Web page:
In the latest Thomson Reuters Institute podcast, we speak to the authors of a recent white paper exploring the challenges that global financial institutions face as they attempt to comply with sanctions imposed by Western countries on Russia
In the months since Russia’s invasion of Ukraine, many global banks and businesses have experienced big headaches as they get into compliance with the wave of sanctions, export controls, and prohibitions against providing certain corporate services to Russia.
For many, these sanctions have meant that they have had to expend considerable resources to know their customers better to keep doing business with unsanctioned parties in Russia. Some financial institutions have opted to “de-risk” and avoid the country entirely, exiting account relationships and disentangling themselves from funds transfers tied to Russia.
In the latest podcast available on the Thomson Reuters Institute channel, we speak to the Rachel Wolcott and Brett Wolf of Thomson Reuters Regulatory Intelligence and the co-authors of a new white paper, The fog of sanctions: Global banks & businesses face unprecedented challenges in applying measures against Russia.
In the podcast, we examine the evolving sanctions environment in several countries, including the United States, the United Kingdom, and the European Union. In addition, the authors also look at the bumpy road to cooperation among allies as they attempt to apply the sanctions that would arguably have the greatest impact.
You can access the latest Thomson Reuters Institute podcast, featuring a discussion about the “Fog of Sanctions” white paper, here.
The authors describe how today’s sanctions environment imposed on Russia is one of the most complex economic punishments ever meted out by the United States, EU, UK, and other nations. And while the U.S. Treasury has been pushing out reams of guidance, other governments have offered little clarity, leaving an information vacuum and major compliance challenges. Not surprisingly, legal, regulatory, and reputational risks faced by banks and businesses have skyrocketed, they explain.
In the podcast, Wolf and Wolcott examine the ways in which many countries are addressing gaps in their anti-money laundering and countering the financing of terrorism (AML/CFT) efforts exposed by the sanctions. The invasion and resulting sanctions have raised scrutiny of private fund managers such as hedge and private equity funds too. With some Russian oligarchs known to be prominent investors in such funds (and some oligarchs subject to sanctions for their ties to Russian President Vladimir Putin), the need to know who is investing in a fund and what it means for compliance are challenges that virtually all private funds face, they add.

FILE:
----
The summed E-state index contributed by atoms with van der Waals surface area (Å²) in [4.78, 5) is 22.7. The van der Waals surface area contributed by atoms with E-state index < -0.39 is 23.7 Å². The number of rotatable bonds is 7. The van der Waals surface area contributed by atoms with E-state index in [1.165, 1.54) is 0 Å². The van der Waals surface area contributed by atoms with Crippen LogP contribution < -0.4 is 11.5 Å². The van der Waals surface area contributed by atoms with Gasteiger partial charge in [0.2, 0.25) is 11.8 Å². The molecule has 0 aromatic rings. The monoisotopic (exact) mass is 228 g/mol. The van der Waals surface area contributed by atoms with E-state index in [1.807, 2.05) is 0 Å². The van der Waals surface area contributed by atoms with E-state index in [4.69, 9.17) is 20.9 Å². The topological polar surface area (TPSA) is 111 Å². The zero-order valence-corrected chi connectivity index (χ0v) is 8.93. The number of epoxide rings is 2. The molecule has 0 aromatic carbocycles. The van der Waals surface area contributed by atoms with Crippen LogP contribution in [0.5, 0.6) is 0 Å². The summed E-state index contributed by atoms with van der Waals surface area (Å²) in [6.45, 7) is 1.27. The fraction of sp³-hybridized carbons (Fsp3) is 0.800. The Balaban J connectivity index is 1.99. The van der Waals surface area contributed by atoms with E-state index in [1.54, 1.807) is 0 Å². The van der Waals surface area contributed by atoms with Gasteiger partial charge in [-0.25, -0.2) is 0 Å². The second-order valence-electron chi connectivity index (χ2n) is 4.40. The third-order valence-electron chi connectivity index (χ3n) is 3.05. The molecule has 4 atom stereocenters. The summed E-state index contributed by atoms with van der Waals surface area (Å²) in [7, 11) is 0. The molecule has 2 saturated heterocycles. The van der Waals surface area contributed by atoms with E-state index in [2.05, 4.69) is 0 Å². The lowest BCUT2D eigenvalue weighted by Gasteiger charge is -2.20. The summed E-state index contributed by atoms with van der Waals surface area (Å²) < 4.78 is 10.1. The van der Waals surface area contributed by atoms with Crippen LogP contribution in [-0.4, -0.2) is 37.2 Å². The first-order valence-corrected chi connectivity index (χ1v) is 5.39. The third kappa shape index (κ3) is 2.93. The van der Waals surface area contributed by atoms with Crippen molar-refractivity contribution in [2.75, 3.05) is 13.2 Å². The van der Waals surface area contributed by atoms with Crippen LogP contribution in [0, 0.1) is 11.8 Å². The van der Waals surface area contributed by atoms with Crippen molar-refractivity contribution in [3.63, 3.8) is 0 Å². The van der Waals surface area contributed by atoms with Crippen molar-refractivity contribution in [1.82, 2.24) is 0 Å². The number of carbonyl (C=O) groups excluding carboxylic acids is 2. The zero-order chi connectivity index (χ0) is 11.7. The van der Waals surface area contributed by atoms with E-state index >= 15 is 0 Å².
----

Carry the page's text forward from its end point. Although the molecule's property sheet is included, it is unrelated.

The podcast delves into other complex challenges with which governments and global banks are dealing because of the Russian sanctions. These challenges — beyond the application and execution of the sanctions themselves — include everything from the rise of so-called reputation launderers who are working with Russian oligarchs to help them evade the sanctions or obscure their assets, and the problem of asset flight as more global players (both Russian and not) move their assets out of the oversight of regulatory agencies or sanction officers.
Finally, the podcast notes another significant complication stemming from this situation: Many financial services firms within the international finance and trade sectors are finding it difficult to hire financial crime compliance professionals to help meet added demands. In fact, the state firms’ financial crime compliance teams remain in worrisome condition as compliance teams find themselves lacking the resources and the talent to address fully the burdens that the new sanctions regime.
Indeed, those compliance professionals who find themselves short of desperately needed funding may have to make their case to their boards to provide additional resources to beef up compliance teams, the authors argue.
You can access a full copy of the white paper, The fog of sanctions: Global banks & businesses face unprecedented challenges in applying measures against Russia, here.